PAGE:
Filling In Your Report Card
Marketing, like any job, is a results-based business. If you’re a marketer, you often have a fairly good idea how your digital marketing campaigns are going. From the work you’re putting in and the results you see, you probably know if you’re on track or not. However, that may not always the case to the rest of your team. According to an Adobe survey 76% of marketers believe the industry has transformed more in the past two years than in the previous fifty. Let’s see if our marketing reporting has kept pace.
So, how do you go about doing marketing reporting?
Set Goals – First thing’s first, if you’re going to report on something you need to have goals. If you’re reporting to your CEO you both need to understand your specific marketing goals and how you can achieve them. Deciding to get 2,000 likes on your Facebook page is great, but what work will that entail? And what will the ultimate business goal? How many people will it take, etc.? Once you have a plan, it is easier to contextualize your results.
Make Sure You’re Measuring the Right Things – It’s easy to drown in statistics and marketing metrics these days. The important thing is to find out which ones matter to you and your business. As mentioned above, maybe Facebook likes is useful for your business. For many of our clients, they don’t necessarily see a strong correlation between Facebook likes/engagement into sales. Perhaps you want to use Facebook as a customer service interface and therefore raising awareness — either through organic postings or FB ads — is important an important measure. Going back to the goal-setting point, you need to work out what metrics you need to measure. It’s different from business to business and can vary by channel to channel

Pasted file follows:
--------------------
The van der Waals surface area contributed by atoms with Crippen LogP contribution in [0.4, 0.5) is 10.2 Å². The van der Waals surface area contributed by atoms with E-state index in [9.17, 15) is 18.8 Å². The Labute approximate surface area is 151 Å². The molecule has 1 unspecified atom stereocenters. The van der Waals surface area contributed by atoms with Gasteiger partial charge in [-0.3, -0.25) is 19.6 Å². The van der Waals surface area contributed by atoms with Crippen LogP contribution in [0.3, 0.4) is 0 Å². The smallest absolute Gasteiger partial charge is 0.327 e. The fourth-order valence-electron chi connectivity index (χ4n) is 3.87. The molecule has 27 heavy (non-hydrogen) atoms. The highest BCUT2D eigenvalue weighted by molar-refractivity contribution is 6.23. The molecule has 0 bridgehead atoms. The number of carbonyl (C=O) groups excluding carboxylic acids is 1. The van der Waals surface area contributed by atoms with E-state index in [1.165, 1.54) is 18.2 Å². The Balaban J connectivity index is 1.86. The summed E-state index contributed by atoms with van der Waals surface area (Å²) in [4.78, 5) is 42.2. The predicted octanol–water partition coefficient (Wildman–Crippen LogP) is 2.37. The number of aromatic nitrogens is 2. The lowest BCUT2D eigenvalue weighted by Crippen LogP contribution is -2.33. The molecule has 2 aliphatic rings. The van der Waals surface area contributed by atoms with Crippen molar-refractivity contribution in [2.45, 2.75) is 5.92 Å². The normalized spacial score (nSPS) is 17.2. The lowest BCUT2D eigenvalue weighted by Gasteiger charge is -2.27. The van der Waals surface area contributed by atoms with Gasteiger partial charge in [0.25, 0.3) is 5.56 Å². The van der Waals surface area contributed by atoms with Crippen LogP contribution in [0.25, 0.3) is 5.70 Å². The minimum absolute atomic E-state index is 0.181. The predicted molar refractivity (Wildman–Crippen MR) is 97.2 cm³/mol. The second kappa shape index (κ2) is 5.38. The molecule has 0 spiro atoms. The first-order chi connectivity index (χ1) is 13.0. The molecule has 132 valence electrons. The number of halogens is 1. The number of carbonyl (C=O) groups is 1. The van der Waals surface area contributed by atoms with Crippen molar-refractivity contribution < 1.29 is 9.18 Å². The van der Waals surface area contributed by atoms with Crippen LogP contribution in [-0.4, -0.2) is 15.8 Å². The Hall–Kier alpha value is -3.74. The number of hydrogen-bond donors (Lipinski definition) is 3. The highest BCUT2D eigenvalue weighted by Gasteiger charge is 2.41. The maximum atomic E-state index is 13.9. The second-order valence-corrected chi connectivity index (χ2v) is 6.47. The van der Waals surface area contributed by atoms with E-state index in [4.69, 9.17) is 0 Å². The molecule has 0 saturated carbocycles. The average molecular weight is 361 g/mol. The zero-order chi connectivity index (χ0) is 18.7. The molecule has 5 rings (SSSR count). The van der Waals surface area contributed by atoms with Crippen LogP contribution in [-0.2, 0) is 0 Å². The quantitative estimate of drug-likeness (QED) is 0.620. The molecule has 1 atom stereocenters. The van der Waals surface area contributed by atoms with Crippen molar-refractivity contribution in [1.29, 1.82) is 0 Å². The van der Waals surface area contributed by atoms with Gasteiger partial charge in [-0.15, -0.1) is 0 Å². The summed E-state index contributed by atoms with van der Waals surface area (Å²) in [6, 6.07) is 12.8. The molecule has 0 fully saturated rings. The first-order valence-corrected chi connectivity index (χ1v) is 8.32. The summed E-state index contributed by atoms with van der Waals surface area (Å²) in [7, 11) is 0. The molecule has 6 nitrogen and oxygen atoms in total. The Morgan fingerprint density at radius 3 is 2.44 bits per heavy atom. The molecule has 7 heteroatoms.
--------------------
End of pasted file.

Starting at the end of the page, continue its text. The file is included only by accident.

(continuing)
Know Your Audience – The key with marketing reporting is to tailor your data points. Let’s use Facebook likes as an example; this could be a useful metric for you to judge progress. However, your CEO is more interested in how many website referrals are generated from Facebook. And the VP of Customer Service is probably more interested in how many customer queries were resolved (and comparing those stats month to month). Knowing who you’re speaking to will help you fine-tune your reporting to focus things they really care about.
Include an Overview – Often detailed reports are important in understanding how a campaign is going. You can’t always see ROI instantly from looking at a table with CTR data in it. Especially if you’re reporting up to the C-Suite, management may not have the time, or inclination, to sift through detailed reporting. By providing an executive summary or overview, you can highlight important pieces of data or trends. Plus, it shows you’re focused on the bigger picture and not stuck in the weeds.
Learn to Predict the Future – Once you’ve set up your marketing reporting system, run it over a couple of quarters. You’ll start to see trends and will get more comfortable with anticipating stats. Predicting future performance is often like predicting the weather; eventually, you’ll notice trends or patterns.
Do you struggle with marketing reporting? Do you think the huge amount of data available to marketers is helping or making things more complicated?
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